Chestnut Ridge, ANF, northern PA   Edward Frank
  Sep 15, 2006 20:33 PDT 

Carl Harting and I visited an area known as Chestnut Ridge just east of
route 321 a couple miles east of the Allegheny Reservoir, colloquially
known as Kinzua Dam. 
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 Maps of areas from mapquest
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We parked beside the road and headed into the forest
going east and little southward. We found ourselves in a young second
growth forest. I estimated 30 years, Carl 50 years. It consisted of an
overstory dominated by white oak. The understory was heavily populated by
striped maple, cucumbertree, and American Chestnut. The chestnut trees were
everywhere. Most were less than 20 feet high with some individuals going as
tall as 40 feet. The trunks all were small in diameter. Soon we found an
old overgrown road and decided to follow it across the ridge. The road ran
eastward and slowly curved slightly to the north. Here and there were
larger specimens of American Chestnut, Some reaching an estimated 50 feet.
The tallest we measured was (71.3 feet tall and 2 ˝ feet in circumference).
It is not what I would have expected, but as you walk upon them at first
cucumber trees look remarkably like chestnuts until you are close enough to
discern the differences. Perhaps they have a similar branch pattern, or
leaf out pattern, but at first glance they look very much alike.

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Largest American Chestnut measured.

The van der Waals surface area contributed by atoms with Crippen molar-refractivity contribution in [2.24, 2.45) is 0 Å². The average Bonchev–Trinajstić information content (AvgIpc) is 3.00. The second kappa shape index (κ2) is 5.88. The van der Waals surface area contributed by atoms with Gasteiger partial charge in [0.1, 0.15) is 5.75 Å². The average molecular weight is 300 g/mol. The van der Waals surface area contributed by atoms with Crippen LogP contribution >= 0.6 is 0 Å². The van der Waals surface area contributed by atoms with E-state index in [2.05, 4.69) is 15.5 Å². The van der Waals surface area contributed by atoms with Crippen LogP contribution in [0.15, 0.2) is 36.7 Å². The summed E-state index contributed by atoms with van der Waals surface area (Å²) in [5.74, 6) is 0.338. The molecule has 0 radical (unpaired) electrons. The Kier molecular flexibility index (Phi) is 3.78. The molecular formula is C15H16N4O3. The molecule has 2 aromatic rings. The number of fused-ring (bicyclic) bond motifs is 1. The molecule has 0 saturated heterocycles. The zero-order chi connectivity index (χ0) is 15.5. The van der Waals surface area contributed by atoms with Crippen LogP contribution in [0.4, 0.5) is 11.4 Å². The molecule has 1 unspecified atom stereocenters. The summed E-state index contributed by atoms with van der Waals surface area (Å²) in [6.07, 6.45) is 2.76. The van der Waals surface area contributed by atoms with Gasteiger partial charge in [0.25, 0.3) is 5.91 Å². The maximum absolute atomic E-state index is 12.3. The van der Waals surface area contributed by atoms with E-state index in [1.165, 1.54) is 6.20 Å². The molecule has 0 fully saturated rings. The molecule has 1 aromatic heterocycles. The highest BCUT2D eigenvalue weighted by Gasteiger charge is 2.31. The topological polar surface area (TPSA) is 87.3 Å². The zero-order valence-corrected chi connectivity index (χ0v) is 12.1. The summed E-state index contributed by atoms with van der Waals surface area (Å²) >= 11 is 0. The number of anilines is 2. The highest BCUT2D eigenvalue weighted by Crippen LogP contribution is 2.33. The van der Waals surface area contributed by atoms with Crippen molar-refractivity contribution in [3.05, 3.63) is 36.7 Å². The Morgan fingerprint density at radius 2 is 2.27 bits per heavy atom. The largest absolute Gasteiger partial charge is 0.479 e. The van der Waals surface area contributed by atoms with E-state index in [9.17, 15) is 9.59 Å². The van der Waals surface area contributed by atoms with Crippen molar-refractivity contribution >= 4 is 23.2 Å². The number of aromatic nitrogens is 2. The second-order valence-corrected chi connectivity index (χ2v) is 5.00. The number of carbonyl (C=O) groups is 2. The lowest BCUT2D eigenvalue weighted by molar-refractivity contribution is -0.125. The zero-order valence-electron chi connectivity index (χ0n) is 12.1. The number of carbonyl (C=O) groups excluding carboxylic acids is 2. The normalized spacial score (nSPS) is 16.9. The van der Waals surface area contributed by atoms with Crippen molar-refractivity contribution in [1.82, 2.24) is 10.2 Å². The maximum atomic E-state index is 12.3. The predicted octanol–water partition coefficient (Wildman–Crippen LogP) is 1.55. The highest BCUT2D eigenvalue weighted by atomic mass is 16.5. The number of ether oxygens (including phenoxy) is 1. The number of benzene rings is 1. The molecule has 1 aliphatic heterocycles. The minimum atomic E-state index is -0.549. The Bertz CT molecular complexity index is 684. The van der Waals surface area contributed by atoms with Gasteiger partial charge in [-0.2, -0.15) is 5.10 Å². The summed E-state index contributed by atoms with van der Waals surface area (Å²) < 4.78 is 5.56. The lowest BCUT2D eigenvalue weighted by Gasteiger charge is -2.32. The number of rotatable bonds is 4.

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[Carl notes:   I'd like to add chestnut oak into the mix of trees that the
chestnuts were associated with. They may not have been quite as numerous 
as the cucumbers and other oaks, but they were definitely there. While the
cucumber and striped maple are missing in the chestnut habitat on the ridges
above the Clarion River, the chestnut and other oaks are present there.
Chestnut oak are also very difficult (at least for me) to differentiate from
American chestnut at a distance, especially when the bark is not visible.
The trio of Am Chestnut, chestnut oak and cucumber at this site was tough to
read quickly. As with the other chestnut sites, the chestnuts were only
found on the ridges, never in the valleys.]

It had been raining earlier in the day, and I had not been sure the trip
would go off as planned. I met Carl at Cook Forest and we car pooled to the
site. I brought my raingear.   It turned out that we avoided most of the
showers and had a pleasant day for the walk. It had rained for several
days. Mushrooms and fungus were growing everywhere. There were numerous
frilly orange unidentified species, browns, white, purples and reds. I saw
at least two varieties of coral fungus.

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From there we continued along the road looking for taller specimens with
little luck. After a short distance we arrived at a dirt and gravel road
trending north. We followed this road and began a slow descent from the
ridgetop. As we descended the types of trees changed to one containing more
red oaks, maples, and a few tuliptrees and bigtooth aspen. We stopped and
measured a couple of them, but no records were set. I was still amazed at
the variety of fungi growing in the area.    Even in this out of the way
stretch of road there were still occasional piles of trash down th hill
slope from the road. One had a number of cans and several plastic 5 gallon